Google representatives have explained time and time again that if you want a website or web page to rank well in Google then you ought to be producing something of such great value that people will want to link to your pages in an editorially biased manner. They constantly reiterate that it is important that you get links from places where trustworthy people are deciding to link to you.
As a natural result of this policy, they are not big fans of people using article marketing for the purpose of generating backlinks for a website. But, when you dig deeper and really research what has been said about it, they really aren’t completely against marketing your website with articles. They are more against using certain methods of doing it.
For example, Matt Cutts talks in a video about how he recommends that people don’t do article marketing. But, the type of article marketing he is talking about is when people use a distribution service to republish the same article to multiple websites or when they use some other means to attempt to get an article republished numerous times. Now, anyone with any common sense knows that a technique like that would be seen as being spammy. So, who would really argue against his point?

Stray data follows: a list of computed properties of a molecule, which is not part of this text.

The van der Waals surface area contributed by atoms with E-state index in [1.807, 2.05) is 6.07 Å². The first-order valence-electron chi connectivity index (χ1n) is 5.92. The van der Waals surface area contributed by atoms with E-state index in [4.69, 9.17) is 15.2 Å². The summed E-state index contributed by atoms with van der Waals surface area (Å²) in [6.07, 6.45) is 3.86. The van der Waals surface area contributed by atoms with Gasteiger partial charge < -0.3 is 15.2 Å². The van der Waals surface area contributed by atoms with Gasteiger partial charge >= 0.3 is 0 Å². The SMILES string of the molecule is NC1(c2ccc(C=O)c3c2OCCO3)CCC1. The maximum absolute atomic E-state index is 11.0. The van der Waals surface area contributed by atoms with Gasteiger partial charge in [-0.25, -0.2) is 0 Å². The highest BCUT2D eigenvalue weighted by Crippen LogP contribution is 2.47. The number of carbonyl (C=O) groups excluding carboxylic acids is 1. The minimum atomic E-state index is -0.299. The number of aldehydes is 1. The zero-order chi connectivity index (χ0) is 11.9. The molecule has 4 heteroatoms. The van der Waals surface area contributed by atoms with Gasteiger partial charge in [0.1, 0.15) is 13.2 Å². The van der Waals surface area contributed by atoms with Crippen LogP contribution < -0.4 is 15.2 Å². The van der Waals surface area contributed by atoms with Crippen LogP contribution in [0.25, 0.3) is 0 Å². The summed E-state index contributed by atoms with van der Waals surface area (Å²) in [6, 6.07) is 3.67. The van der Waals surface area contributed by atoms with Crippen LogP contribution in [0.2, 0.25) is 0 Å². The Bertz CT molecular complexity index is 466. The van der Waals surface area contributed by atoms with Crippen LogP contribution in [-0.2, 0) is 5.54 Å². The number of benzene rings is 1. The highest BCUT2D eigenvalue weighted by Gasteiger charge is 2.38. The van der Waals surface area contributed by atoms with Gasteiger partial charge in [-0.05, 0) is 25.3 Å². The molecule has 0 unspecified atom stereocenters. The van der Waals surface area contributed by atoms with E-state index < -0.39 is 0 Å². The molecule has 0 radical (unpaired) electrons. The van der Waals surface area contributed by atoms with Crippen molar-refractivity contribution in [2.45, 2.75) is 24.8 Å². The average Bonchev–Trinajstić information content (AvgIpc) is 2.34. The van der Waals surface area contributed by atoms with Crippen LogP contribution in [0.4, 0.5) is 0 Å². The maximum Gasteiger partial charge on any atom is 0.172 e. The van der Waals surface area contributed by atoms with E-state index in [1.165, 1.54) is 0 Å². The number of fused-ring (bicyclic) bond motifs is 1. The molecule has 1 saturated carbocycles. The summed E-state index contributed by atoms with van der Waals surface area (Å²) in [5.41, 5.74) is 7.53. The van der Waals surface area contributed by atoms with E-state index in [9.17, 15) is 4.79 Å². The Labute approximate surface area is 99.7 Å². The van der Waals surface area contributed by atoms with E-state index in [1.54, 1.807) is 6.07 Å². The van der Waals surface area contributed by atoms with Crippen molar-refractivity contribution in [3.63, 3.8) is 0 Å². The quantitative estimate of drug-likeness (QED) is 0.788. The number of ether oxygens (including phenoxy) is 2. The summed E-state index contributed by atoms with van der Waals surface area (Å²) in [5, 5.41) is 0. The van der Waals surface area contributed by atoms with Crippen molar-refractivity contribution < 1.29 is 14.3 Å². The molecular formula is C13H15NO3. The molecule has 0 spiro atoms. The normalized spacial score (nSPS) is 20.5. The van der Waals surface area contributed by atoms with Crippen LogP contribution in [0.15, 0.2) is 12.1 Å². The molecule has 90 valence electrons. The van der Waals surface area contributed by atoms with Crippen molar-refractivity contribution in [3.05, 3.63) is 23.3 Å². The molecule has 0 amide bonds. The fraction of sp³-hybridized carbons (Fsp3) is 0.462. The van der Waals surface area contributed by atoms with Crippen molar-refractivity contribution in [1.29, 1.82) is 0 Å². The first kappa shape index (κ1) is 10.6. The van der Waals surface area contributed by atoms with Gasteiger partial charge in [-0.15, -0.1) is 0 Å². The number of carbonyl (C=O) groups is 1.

Since Google implemented its Panda update, we know that they are now making much stronger efforts to improve the quality of the pages returned in search results. I am quite sure that the people at Google are completely against using article spinners in any way shape or form. That would be considered a black hat technique because you are using a software program to generate random content that is not intent on improving a user’s experience in any way. So that is one way that the more important Google employees working in Web Spam and Search Quality are looking at things.
However, in an interview with Eric Enge, Matt Cutts talks about how he thinks it is perfectly okay for a person to compose an article and get it published at some place with some credibility. He admits that it is a common sense and intelligent technique for someone to use to become better known in their field. He also states that the links have some merit because someone is making an editorial decision as to whether or not they will publish your material. Hmmmm.
In case you didn’t already know this, Google considers links from places like Time Magazine, Fortune, NY Times, CNN, Fox and other news sources to be among the most authoritative links you could possibly get. So, admittedly, some sources of articles are considered incredibly authoritative and trustworthy. What we don’t know is exactly how Google measures and scales down that trust and authority from one site like NY Times all the way down to Joe’s little news site or even a public article directory.
It is safe to assume though, that if you are publishing articles at places where there is a reasonable editorial review process, then your articles are probably going to carry some level of trust and authority for passing on to your website. If someone is actually holding you to high standards then the articles should count for something.